Packard Paws dog, Donatella, and her handler, Molly Pearson, Child Life specialist. 

“When I saw Katelyn crying, I knew that she had been through the process of talking with a child life specialist more than once before and didn’t want me to explain things,” said Pearson. “I knew she didn’t want to talk about her fear. She was so anxious; I just wanted to show her Donnie.

“When Donnie got up on the bed, Katelyn melted into her. She immediately looked better, and was less anxious and super-appreciative of Donnie,” she added. The dog spent about an hour being cuddled and left when Katelyn was wheeled calmly to the operating room.

“The dogs make a phenomenal difference in healing in a way that medicine, nurses, and moms can’t,” said Fox. “They come into a room and change everything.”

Celebrating Child Life Month

Dogs aren’t the only resource that Child Life and Creative Arts uses to distract and calm children. The 45 specialists use developmentally appropriate education, support, and therapeutic play to minimize stress and create better patient experiences. The health system marks national Child Life Month in March, celebrating the work of its child life specialists through music, art, play, conversation, and more.  

The dogs are always crowd-pleasers and can role-play to help children understand routine medical procedures. For example, the dogs can pretend to have their blood pressure or vital signs taken. They can also drink a syringe of water, pretending it’s medicine. “The kids will say, ‘If Donnie can do it, so can I,’” added Pearson. Sometimes, simply having a dog present is calming. “Rubbing Donnie’s soft ears and having her on a lap can decrease heart rate and blood pressure, relax a child, and relieve stress. Having Donnie is like having a comforting weighted blanket.”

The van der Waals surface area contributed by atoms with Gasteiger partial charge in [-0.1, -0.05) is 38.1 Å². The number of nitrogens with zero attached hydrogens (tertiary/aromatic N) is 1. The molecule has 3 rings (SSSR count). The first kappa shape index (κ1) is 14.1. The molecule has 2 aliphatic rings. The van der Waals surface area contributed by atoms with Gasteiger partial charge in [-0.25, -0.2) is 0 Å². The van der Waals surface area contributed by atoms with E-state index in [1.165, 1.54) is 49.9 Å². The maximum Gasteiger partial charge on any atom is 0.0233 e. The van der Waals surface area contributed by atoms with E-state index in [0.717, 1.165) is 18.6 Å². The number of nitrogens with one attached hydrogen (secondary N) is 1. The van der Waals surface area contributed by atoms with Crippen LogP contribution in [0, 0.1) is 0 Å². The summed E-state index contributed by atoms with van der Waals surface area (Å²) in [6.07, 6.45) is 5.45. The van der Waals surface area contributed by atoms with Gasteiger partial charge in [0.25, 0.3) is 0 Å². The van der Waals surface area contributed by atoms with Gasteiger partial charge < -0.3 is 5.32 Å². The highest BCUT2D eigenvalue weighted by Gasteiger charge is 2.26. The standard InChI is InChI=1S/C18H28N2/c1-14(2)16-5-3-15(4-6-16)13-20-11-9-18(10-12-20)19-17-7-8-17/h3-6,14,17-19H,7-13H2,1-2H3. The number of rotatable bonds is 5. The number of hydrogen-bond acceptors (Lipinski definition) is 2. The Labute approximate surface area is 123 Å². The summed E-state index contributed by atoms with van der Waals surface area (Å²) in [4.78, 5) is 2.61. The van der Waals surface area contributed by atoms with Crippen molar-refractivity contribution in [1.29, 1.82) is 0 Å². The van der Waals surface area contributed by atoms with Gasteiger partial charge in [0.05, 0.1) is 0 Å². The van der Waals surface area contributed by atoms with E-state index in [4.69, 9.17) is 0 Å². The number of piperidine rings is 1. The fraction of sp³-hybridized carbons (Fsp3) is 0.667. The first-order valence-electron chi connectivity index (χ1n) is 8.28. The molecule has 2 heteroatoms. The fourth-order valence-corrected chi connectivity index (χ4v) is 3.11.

Packard Paws dog, Ireland, showing patients how to get an X-ray.
Packard Paws dog, Ireland, showing patients how to get an X-ray.

In some instances, a dog will pick up on a parent’s or caregiver’s anxiety, rather than a child’s. “Donnie often uses her own intuition. I will assess a patient first to see how a dog can help, but Donnie may have a different plan,” said Pearson. “She’ll pick up on parents who may be anxious, or indicate something that I didn’t see. She can sense it.”

The bonds between animals and people are amazing, Pearson added. “It’s a trust that can’t be explained. I usually grab a lot of attention when I’m walking Donnie on a leash at the hospital.”